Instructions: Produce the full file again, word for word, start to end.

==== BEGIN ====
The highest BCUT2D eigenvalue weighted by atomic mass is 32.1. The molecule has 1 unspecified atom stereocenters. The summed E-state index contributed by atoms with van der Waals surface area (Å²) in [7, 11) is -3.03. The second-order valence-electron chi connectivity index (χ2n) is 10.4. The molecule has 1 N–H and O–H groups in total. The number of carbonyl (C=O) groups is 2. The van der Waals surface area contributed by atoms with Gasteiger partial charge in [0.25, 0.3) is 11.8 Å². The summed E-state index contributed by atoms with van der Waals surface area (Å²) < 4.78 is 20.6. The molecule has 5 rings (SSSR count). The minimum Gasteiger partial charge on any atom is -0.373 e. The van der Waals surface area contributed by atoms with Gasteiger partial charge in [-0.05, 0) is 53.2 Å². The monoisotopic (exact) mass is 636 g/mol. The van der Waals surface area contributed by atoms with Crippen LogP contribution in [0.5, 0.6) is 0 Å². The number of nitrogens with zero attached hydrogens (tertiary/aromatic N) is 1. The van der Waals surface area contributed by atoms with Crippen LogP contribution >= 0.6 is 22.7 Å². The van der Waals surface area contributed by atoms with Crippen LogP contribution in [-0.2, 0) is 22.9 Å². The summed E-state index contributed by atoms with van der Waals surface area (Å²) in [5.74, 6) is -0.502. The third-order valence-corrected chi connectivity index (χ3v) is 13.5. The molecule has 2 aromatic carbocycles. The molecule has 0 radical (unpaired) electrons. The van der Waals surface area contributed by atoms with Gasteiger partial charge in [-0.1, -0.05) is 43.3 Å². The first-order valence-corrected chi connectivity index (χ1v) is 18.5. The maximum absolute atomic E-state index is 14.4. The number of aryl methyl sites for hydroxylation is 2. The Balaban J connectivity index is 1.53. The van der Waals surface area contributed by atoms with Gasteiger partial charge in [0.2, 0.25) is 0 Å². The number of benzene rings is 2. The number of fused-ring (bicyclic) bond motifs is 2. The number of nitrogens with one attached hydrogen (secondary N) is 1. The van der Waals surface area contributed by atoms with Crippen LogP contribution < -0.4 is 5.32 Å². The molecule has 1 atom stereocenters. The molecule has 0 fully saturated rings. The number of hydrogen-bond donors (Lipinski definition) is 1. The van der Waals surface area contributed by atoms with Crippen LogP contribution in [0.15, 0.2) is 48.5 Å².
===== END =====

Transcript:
The highest BCUT2D eigenvalue weighted by atomic mass is 32.1. The molecule has 1 unspecified atom stereocenters. The summed E-state index contributed by atoms with van der Waals surface area (Å²) in [7, 11) is -3.03. The second-order valence-electron chi connectivity index (χ2n) is 10.4. The molecule has 1 N–H and O–H groups in total. The number of carbonyl (C=O) groups is 2. The van der Waals surface area contributed by atoms with Gasteiger partial charge in [0.25, 0.3) is 11.8 Å². The summed E-state index contributed by atoms with van der Waals surface area (Å²) < 4.78 is 20.6. The molecule has 5 rings (SSSR count). The minimum Gasteiger partial charge on any atom is -0.373 e. The van der Waals surface area contributed by atoms with Gasteiger partial charge in [-0.05, 0) is 53.2 Å². The monoisotopic (exact) mass is 636 g/mol. The van der Waals surface area contributed by atoms with Crippen LogP contribution in [0.5, 0.6) is 0 Å². The number of nitrogens with zero attached hydrogens (tertiary/aromatic N) is 1. The van der Waals surface area contributed by atoms with Crippen LogP contribution >= 0.6 is 22.7 Å². The van der Waals surface area contributed by atoms with Crippen LogP contribution in [-0.2, 0) is 22.9 Å². The summed E-state index contributed by atoms with van der Waals surface area (Å²) in [5.74, 6) is -0.502. The third-order valence-corrected chi connectivity index (χ3v) is 13.5. The molecule has 2 aromatic carbocycles. The molecule has 0 radical (unpaired) electrons. The van der Waals surface area contributed by atoms with Gasteiger partial charge in [-0.1, -0.05) is 43.3 Å². The first-order valence-corrected chi connectivity index (χ1v) is 18.5. The maximum absolute atomic E-state index is 14.4. The number of aryl methyl sites for hydroxylation is 2. The Balaban J connectivity index is 1.53. The van der Waals surface area contributed by atoms with Gasteiger partial charge in [0.2, 0.25) is 0 Å². The number of benzene rings is 2. The number of fused-ring (bicyclic) bond motifs is 2. The number of nitrogens with one attached hydrogen (secondary N) is 1. The van der Waals surface area contributed by atoms with Crippen LogP contribution < -0.4 is 5.32 Å². The molecule has 1 atom stereocenters. The molecule has 0 fully saturated rings. The number of hydrogen-bond donors (Lipinski definition) is 1. The van der Waals surface area contributed by atoms with Crippen LogP contribution in [0.15, 0.2) is 48.5 Å².